Mitchell v Valherie – “immaculate style” was mere puff, “perfect presentation nothing to spend” was not
Elements of Misrepresentation
False Factual Statement
Must be able to be presently true or false. Courts fearful of extending liability too far.
Gordon v Selico – Actively did something to cover up dry rot
Smith v Land and House Property Corp – Bowen CJ – when facts are not equally known, a statement of opinion by the party with knowledge is an implied statement that he knows facts justifying his opinion. Desirable tenants case.
Matters relevant to a determination of whether a statement of opinion is a misrepresentation:
The relative knowledge and position of each parties
The actual words used and meaning conveyed
Whether fraud is established. Did the person giving the opinion have a genuine belief in his or her opinion no matter how erroneous?
Bisset v Wilkinson – fraudulent if a) on facts reasonable person would not have held opinion or b) it was not actually held. On the facts it was honestly stated (had no prior experience).
Law - Eaglesfield – not actionable unless fraudulent. See also Taylor.
Edgington v Fitzmaurice – implied factual statement that you hold the intention.
Applied in Ritter.
Old rule – not actionable – Keates v Earl of Cadogan – caveat emptor
Dimmock v Hallet – “farms are fully let” was a misrepresentation because one had given notice. Your silence makes a statement which is otherwise true, untrue.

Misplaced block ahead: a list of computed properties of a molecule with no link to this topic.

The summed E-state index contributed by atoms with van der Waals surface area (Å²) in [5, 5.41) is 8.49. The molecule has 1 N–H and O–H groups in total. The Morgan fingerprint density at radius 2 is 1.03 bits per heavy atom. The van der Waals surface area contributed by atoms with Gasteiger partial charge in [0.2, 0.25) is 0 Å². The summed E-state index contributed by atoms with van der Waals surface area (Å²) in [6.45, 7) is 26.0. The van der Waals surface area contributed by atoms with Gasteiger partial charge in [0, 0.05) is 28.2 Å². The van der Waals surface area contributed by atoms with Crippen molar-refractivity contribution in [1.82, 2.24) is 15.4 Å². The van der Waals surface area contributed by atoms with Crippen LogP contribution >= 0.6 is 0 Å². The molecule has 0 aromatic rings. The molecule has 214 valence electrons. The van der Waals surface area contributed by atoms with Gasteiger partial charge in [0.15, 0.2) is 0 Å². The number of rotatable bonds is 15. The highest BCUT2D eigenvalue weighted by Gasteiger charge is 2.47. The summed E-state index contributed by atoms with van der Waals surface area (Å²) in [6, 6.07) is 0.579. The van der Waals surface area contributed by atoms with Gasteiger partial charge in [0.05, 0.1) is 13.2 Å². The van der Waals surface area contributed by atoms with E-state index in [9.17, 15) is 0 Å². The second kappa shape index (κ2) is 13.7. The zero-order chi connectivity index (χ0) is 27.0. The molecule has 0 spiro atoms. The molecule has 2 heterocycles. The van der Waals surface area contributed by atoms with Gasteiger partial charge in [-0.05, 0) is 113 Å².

With v O’Flanagan – Clinic reduced in value between misrepresentation and contract. Duty to make sure statement is correct. See also Jones v Dumbrell.
Making a statement recklessly/carelessly as to whether it is true/false (higher standard than negligence).
Krakowski v Eurolynx Properties – Can be fraudulent without evil motive/malice.
Inquiry always to subjective state of representor’s mind: question is whether the statement, as its maker believed it would be understood, conveys a true or false impression (Krakowski; John McGrath Motors).
Hedley Byrne v Heller: A person to whom a negligent statement has been made could recover damages in tort if a special relationship existed.
MLC v Evatt – damages available for negligent misrepresentation. Also per Barwick CJ, no need for special skill (rejected PC).
Shaddock v Paramatta City Council - Gibbs CJ - a person should be under no duty to take reasonable care that advice or information which he gives to another is correct, unless he knows, or ought to know that: